Weather and Landscape
August has been a cold month here in Ongava. We experienced the coldest night so far for winter in the middle of the month, when the temperature dipped to 1° C. The hot water bottles and extra blankets have been a huge hit both in camp and out on activity, especially when coupled with the ponchos. Despite the cold night time temps, the days were quite comfy and would reach around 27° C. We did experience windy conditions, but this is expected for August.
With the cold temperatures the animals all start their day a bit later than usual. The waterhole in camp becomes active with wildlife only around 10am. As the sun rises and warms up the environment, the animals start to move around, and midday is always the best time to relax in camp and watch the procession of game arrive at the waterhole. It is amazing to watch all the different species interact with one another, especially when it is unique and often endemic species such as black-faced impala, Hartmann's mountain zebra, oryx and springbok.
The afternoon drives have also been very productive, as we would often find the species that did not come down to the waterhole during the day. In this way, we have been finding a good number of lion, with the highlight being a lioness with young cubs.
On the subject of lion, the OTC Pride has been fairly scarce as they have moved to the outskirts of Ongava. They currently have a lot of young cubs thanks to four of the lionesses having youngsters of various ages, bringing the total number of cubs to 12.
Rhino sightings have been pretty good, with excellent sightings of both species. We had a fantastic leopard sighting just behind camp. We hear this individual calling often at night.
Drives into Etosha have been really good, as the elephant are starting to arrive in the south-western parts of the Park. Some guests have been very lucky to see big breeding herds with young calves. Lion have been seen in Etosha on a regular basis, and on occasion have been seen hunting and feeding. Cheetah sightings have been good too; these are particularly special as they are not as frequent as the lion sightings. The highlight was a successful cheetah hunt, where the feline caught a springbok.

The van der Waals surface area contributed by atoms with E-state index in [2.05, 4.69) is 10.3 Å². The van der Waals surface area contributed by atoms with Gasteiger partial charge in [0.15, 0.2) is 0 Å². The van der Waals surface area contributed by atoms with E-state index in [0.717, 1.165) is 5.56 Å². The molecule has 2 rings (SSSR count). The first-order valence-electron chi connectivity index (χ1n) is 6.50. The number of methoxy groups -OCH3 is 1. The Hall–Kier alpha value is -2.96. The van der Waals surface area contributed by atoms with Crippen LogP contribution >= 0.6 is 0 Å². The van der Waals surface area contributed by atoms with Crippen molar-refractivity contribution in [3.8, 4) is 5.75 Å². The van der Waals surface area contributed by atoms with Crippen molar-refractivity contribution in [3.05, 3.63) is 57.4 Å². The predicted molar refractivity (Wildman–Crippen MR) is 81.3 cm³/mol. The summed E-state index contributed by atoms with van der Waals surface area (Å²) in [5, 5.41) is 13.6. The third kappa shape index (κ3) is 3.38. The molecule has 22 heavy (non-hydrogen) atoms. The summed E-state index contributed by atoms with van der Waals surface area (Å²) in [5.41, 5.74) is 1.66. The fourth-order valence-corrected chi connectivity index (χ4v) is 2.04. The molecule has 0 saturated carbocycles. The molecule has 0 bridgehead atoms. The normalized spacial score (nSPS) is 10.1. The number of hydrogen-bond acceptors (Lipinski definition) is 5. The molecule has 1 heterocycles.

This month we have introduced a new experience to our guests - we have started doing bush dinners. The location which we use is well hidden and the guests are always pleasantly surprised when they arrive at the set-up. They are welcomed by a nice warm fire at which they can enjoy a few drinks before heading to the table. During dinner they will be able to hear sounds from the animals that are close by, from the calls of hyaena to even the huffing and puffing of a black rhino.
Birds and Birding
A variety of hornbill species has taken a liking to the camp area, providing perfect sightings of Monteiro's hornbill, which is endemic to Namibia. Damara hornbill also visits regularly - again an endemic to Namibia.
The large flocks of red-billed quelea are still around and provide great entertainment when they arrive for a drink at the camp waterhole. White-crested helmet-shrikes are still around and also entertain with their lively behaviour.
"Sightings at the Etosha waterholes, hot water bottles in bed, pancakes for breakfast and great sightings at the camp waterhole were our highlights."
"Every moment of our stay was absolutely fantastic! Great Staff - very efficient and professional, caring and friendly. Thank you."
"The management went out of their way to ensure our comfort."
Staff in Camp
Managers: Silvia Morgante, Corne Cocklin, Inge Kambatuku and Festus Eiseb.
Guides: Rio Aibeb, Leon Basson, Bono Gauseb and Me-Gusto Busch.
All pictures taken by Silvia Morgante